Updated: Jan 24
The devastation caused by the COVID-19 pandemic has prompted scientists to think out-of-the-box to pursue research in areas otherwise not typically investigated. One of such areas involves the global hunt for people with genetic resistance to SARS-CoV-2 infection, with hopes of finding the genetic determinant for protection that could lead to the discovery of novel therapeutic and prophylactic agents.
Although a daunting task to find someone with this genetic determinant, locating even a single person would lead to a major breakthrough. A similar strategy has been previously tried with HIV that led to the identification of a rare mutation that disables the CCR5 receptor on white blood cells, preventing HIV from entering them and ultimately leading to the discovery of a class of HIV-blocking drugs. Two people were also apparently cleared of HIV after receiving bone-marrow transplants from donors with two copies of the resistant genes.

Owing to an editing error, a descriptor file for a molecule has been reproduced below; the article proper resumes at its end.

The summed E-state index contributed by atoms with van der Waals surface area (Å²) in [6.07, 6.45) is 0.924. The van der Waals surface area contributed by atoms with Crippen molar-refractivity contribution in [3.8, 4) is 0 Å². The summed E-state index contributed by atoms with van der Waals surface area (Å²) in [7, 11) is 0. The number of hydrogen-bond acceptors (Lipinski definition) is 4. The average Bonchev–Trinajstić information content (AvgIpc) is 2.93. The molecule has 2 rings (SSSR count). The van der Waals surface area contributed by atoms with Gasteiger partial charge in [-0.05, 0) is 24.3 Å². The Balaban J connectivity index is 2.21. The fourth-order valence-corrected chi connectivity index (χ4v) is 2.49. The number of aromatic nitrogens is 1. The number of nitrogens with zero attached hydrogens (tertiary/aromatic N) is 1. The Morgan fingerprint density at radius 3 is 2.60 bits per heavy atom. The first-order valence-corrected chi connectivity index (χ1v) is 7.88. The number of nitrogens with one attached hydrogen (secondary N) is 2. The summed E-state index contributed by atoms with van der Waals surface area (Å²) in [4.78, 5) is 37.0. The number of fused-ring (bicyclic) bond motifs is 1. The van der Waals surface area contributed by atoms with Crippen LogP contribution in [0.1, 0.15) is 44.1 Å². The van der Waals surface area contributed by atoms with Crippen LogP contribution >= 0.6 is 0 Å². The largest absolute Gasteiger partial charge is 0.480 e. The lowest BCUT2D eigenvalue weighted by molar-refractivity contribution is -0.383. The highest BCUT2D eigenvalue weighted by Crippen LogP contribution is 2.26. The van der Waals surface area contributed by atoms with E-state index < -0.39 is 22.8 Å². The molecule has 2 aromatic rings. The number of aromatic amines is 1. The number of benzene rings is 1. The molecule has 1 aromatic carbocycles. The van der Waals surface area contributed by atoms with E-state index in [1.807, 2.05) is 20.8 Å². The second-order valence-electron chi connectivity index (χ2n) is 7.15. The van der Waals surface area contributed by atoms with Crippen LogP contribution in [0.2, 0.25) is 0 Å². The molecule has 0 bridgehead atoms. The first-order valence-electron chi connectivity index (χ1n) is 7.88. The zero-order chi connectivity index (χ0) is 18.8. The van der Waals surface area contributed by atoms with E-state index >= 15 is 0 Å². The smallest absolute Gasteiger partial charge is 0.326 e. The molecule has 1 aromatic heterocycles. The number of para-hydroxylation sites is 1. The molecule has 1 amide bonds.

Since SARS-CoV-2 uses ACE2 receptors to enter cells, there is a very high likelihood that any rare mutation would probably reduce expression of the ACE2 gene, thus diminishing the risk of COVID infection.
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